But the main focus is always on the food – an essential part of fostering Eudaimonia. To ensure consistency, the company regulates its staples, like lamb and chicken, “to make sure they stay in our Taziki’s profile,” Richards says. “We have spec items that you can’t stray from. We like to tweak it and change it up a bit, but we don’t go crazy. We want to make sure that we retain all of our guests and keep it as consistent as possible. 90 percent of our menu is still original.” And to make sure the food is always fresh, Richards sees to it that everyone in the system has a relationship with a local vendor. “We love local produce,” he states. “And we try to keep it as local as possible.”
In its further devotion to providing its guests the very best in healthful ingredients, Taziki’s Mediterranean Café was the first franchise to become Responsible Epicurean and Agricultural Leadership (REAL)-certified, a designation it has held since the first store opened. The United States Healthful Food Council developed REAL to be the trusted, nationally recognized mark of excellence for food and foodservice operators committed to holistic nutrition and environmental stewardship. The goal of REAL certification is to affect change in the food and foodservice industries by providing market-based incentives to increase the profitability of more healthful and sustainable food and beverage. To become certified, Taziki’s Café had to go through an analysis of its restaurants, cooking processes, product sourcing, and nutritional options.
Over the last several years, Richards has also expanded the brand’s philanthropic endeavors by creating the Herbs Offering Personal Enrichment (HOPE) program in Birmingham, an initiative in which special-needs children grow fresh herbs – the basil, parsley, rosemary, cilantro, and oregano – used in Taziki’s local restaurants. “We buy from the HOPE garden as our vendor,” he explains. “After school, children are paid to come out and tend to the garden.” The company also hires special-needs employees in all of its corporate-owned locations.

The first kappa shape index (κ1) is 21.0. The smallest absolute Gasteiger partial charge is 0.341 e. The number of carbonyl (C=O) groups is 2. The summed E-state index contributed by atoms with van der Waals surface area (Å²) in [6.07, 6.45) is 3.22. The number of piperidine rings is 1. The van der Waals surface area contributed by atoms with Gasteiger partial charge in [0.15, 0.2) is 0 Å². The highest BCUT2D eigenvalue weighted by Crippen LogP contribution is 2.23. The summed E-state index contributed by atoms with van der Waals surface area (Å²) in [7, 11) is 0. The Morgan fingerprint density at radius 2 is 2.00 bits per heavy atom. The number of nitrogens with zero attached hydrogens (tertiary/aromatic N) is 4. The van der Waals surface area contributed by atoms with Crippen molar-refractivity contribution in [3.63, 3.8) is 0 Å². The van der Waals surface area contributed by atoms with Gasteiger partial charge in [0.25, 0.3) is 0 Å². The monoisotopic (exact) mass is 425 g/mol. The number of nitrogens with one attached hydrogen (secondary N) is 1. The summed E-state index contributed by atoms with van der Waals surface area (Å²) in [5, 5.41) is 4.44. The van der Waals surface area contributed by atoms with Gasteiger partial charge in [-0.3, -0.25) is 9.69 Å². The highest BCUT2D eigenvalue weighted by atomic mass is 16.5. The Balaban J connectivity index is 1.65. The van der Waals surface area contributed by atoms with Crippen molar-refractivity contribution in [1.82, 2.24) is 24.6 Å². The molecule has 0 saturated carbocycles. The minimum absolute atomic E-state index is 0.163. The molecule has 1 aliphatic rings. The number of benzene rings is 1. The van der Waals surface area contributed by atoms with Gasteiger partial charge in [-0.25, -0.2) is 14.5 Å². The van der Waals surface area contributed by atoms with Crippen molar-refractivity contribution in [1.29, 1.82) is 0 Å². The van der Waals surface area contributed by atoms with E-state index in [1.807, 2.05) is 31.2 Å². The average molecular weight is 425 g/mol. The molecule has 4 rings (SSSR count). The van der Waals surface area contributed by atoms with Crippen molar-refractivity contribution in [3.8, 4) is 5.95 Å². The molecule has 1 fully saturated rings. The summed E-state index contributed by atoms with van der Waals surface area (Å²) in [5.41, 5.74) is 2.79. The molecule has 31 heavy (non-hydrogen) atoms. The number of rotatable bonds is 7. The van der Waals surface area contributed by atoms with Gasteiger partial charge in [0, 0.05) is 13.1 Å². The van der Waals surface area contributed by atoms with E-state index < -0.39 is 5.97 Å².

In the crowded and competitive “fast casual” restaurant sector, Richards believes that besting the competition is accomplished by first finding the right location for each new Taziki’s Café, and then sticking to the basics that has, so far, brought Eudaimonia to himself, his family, and his patrons. “We’re going to follow the recipes, be consistent in our product, and then we’ve got to give them better service,” he asserts. “If we don’t do those things, then shame on us – we’ve let them go to the competition.”
AT A GLANCE
WHO: Taziki’s Mediterranean Café
WHAT: A fast casual restaurant featuring Greek and Mediterranean fare
WHERE: Birmingham, Alabama
Fresh Technology – A Birmingham, Alabama-based company that provides restaurants with data management systems to improve kitchen efficiency, lower food and labor costs, and help owners better understand consumer behavior. In addition, its training and technology platforms are used by over 6000 restaurant employees across the country. – www.fresh.technology